Datadog (NASDAQ:DDOG) had first-quarter results that smashed expectations, and management raised its full-year guidance. But since the stock is at all-time highs after having more than recovered from the coronavirus-induced market sell-off in March, is it still a buy?
A high-growth profitable SaaS player
Over the last several years, enterprises have been moving some of their infrastructure and applications to the cloud to have them accessible from anywhere. And recently, many employees were asked to work from home on short notice to try to limit the spread of COVID-19, which highlighted the benefits of cloud computing.
But even before the coronavirus-induced stay-at-home policies were enforced, Datadog was already growing at a fast clip. Last year, its revenue increased by 83.2% to $362.8 million.
And during the first quarter, that impressive growth accelerated to 87.4% as revenue jumped to $131.2 million, way above management's guidance range of $117 million to $119 million.
CEO Olivier Pomel said during the earnings call that the impact of the coronavirus on the company's results remained uncertain since Datadog is exposed to both troubled sectors (travel and hospitality) and stronger categories (streaming media, gaming).
In fact, the company's impressive performance is due to its frictionless products that customers can easily evaluate at a small scale as they move their applications and infrastructure to the cloud. As a result, the number of customers increased to 11,500 at the end of last quarter, up 40% year over year.
These customers then expand their use of Datadog's solutions as they become persuaded about the value proposition. Also, Datadog offers multiple products to monitor different components of cloud infrastructures -- such as applications, networks, and more recently security -- which trigger cross-selling opportunities.
Thus, 63% of the company's customers were using two or more products at the end of last quarter, up from 32% last year. And for the 11th consecutive quarter, existing customers increased their spending by more than 30% compared with the year before.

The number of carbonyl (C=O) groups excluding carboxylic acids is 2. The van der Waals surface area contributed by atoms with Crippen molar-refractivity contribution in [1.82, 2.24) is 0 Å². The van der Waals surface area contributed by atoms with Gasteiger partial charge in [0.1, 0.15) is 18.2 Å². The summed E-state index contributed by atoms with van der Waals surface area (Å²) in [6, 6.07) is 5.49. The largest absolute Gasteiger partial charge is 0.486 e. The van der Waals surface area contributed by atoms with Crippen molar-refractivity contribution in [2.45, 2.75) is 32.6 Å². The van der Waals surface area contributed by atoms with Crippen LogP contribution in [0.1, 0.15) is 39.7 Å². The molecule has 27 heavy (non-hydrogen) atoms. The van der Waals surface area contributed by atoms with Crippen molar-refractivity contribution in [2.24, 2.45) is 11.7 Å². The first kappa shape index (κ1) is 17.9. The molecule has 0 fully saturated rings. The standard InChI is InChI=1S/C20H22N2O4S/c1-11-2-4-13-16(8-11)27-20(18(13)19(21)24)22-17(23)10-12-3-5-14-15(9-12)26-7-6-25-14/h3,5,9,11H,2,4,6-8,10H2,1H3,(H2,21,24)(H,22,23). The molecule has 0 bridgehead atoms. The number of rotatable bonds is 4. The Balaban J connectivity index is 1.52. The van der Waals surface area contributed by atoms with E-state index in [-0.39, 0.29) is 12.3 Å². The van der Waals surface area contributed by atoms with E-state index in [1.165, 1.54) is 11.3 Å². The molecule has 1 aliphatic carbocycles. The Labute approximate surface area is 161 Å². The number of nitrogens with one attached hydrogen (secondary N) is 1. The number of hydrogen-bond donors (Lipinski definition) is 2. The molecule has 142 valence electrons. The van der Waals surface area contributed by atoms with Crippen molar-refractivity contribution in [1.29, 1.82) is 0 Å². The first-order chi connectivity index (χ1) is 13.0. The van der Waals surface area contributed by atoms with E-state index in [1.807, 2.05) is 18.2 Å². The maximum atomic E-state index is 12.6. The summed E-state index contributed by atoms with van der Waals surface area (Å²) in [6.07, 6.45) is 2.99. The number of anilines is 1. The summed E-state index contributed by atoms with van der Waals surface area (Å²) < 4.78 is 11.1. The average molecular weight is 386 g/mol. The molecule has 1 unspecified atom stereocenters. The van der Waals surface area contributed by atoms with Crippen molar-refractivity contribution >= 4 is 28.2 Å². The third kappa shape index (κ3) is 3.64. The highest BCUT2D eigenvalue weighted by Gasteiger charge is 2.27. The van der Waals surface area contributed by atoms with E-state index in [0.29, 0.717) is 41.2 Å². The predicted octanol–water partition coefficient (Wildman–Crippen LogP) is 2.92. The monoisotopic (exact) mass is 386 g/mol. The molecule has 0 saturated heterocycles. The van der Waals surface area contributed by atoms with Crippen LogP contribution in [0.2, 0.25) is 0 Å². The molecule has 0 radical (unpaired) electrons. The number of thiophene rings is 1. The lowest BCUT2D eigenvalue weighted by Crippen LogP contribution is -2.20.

In addition to that impressive revenue growth, Datadog posted a positive net income under generally accepted accounting principles (GAAP) for the second consecutive quarter thanks to its increasing scale.
And despite management's forecast of meaningful investments in data centers, research and development, and sales and marketing, it raised its full-year guidance and now expects positive adjusted earnings. In contrast, many high-growth SaaS players have been posting heavy losses due to their high sales and marketing expenses as a percentage of revenue.
|Metric||Previous Full-Year Guidance Range||Updated Full-Year Guidance Range|
|Revenue||$535 million to $545 million||$555 million to $565 million|
|Adjusted operating income (loss)||($20 million to $30 million)||Up to $10 million|
|Adjusted net income per share||($0.03 to $0.07)||$0.02 to $0.06|
Does the lofty valuation justify a buy?
With $798 million of cash, cash equivalents, restricted cash, marketable securities, and no debt, Datadog won't face any financial difficulty if a prolonged recession materializes. And given the company's stellar results, you can expect a high valuation.
After some coronavirus-induced volatility over the last couple of months, the stock price has increased by more than 48% since its first trading day eight months ago. It has even more than doubled from its IPO price of $27.
Taking into account management's full-year guidance, the price-to-earnings ratio reaches 1,392.
Granted, this lofty ratio is due to the slightly positive forecast on earnings per share. But even if you value the company based on the midpoint of its revenue forecast, the enterprise-value-to-sales ratio of 23.6 remains elevated.
With such valuation ratios, the market expects spectacular growth over the long term, which will become more and more challenging as Datadog's revenue base is increasing. As an illustration, even if management raised its full-year revenue guidance range, the midpoint corresponds to a decrease in the revenue growth rate to 54.4%, down from 83.2% the year before.
Thus, there's no doubt the company is delivering exceptional results in a cloud market that is poised to grow over the long term. But its rich valuation doesn't leave much margin of safety, and prudent investors should stay on the sidelines.